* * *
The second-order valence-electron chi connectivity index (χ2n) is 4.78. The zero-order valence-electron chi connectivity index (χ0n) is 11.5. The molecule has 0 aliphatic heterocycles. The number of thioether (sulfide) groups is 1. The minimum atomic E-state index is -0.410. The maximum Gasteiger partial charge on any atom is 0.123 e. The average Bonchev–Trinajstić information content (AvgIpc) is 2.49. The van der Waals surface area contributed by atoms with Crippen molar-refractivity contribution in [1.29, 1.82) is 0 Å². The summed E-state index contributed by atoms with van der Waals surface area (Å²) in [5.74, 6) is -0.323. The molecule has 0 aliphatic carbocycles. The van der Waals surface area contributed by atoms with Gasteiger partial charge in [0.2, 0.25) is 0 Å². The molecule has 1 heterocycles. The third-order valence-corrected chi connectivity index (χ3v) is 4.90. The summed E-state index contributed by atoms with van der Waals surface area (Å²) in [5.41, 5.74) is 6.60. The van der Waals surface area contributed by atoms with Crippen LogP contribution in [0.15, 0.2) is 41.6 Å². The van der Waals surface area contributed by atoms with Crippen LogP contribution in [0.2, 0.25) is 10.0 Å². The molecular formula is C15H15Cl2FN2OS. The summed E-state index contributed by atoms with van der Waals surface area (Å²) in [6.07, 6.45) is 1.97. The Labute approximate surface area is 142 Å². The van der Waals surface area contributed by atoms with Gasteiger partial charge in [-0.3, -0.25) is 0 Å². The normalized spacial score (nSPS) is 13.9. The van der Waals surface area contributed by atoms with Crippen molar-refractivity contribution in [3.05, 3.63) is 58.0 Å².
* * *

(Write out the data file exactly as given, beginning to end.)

The second-order valence-electron chi connectivity index (χ2n) is 4.78. The zero-order valence-electron chi connectivity index (χ0n) is 11.5. The molecule has 0 aliphatic heterocycles. The number of thioether (sulfide) groups is 1. The minimum atomic E-state index is -0.410. The maximum Gasteiger partial charge on any atom is 0.123 e. The average Bonchev–Trinajstić information content (AvgIpc) is 2.49. The van der Waals surface area contributed by atoms with Crippen molar-refractivity contribution in [1.29, 1.82) is 0 Å². The summed E-state index contributed by atoms with van der Waals surface area (Å²) in [5.74, 6) is -0.323. The molecule has 0 aliphatic carbocycles. The van der Waals surface area contributed by atoms with Gasteiger partial charge in [0.2, 0.25) is 0 Å². The molecule has 1 heterocycles. The third-order valence-corrected chi connectivity index (χ3v) is 4.90. The summed E-state index contributed by atoms with van der Waals surface area (Å²) in [5.41, 5.74) is 6.60. The van der Waals surface area contributed by atoms with Crippen LogP contribution in [0.15, 0.2) is 41.6 Å². The van der Waals surface area contributed by atoms with Crippen LogP contribution in [0.2, 0.25) is 10.0 Å². The molecular formula is C15H15Cl2FN2OS. The summed E-state index contributed by atoms with van der Waals surface area (Å²) in [6.07, 6.45) is 1.97. The Labute approximate surface area is 142 Å². The van der Waals surface area contributed by atoms with Gasteiger partial charge in [-0.3, -0.25) is 0 Å². The normalized spacial score (nSPS) is 13.9. The van der Waals surface area contributed by atoms with Crippen molar-refractivity contribution in [3.05, 3.63) is 58.0 Å².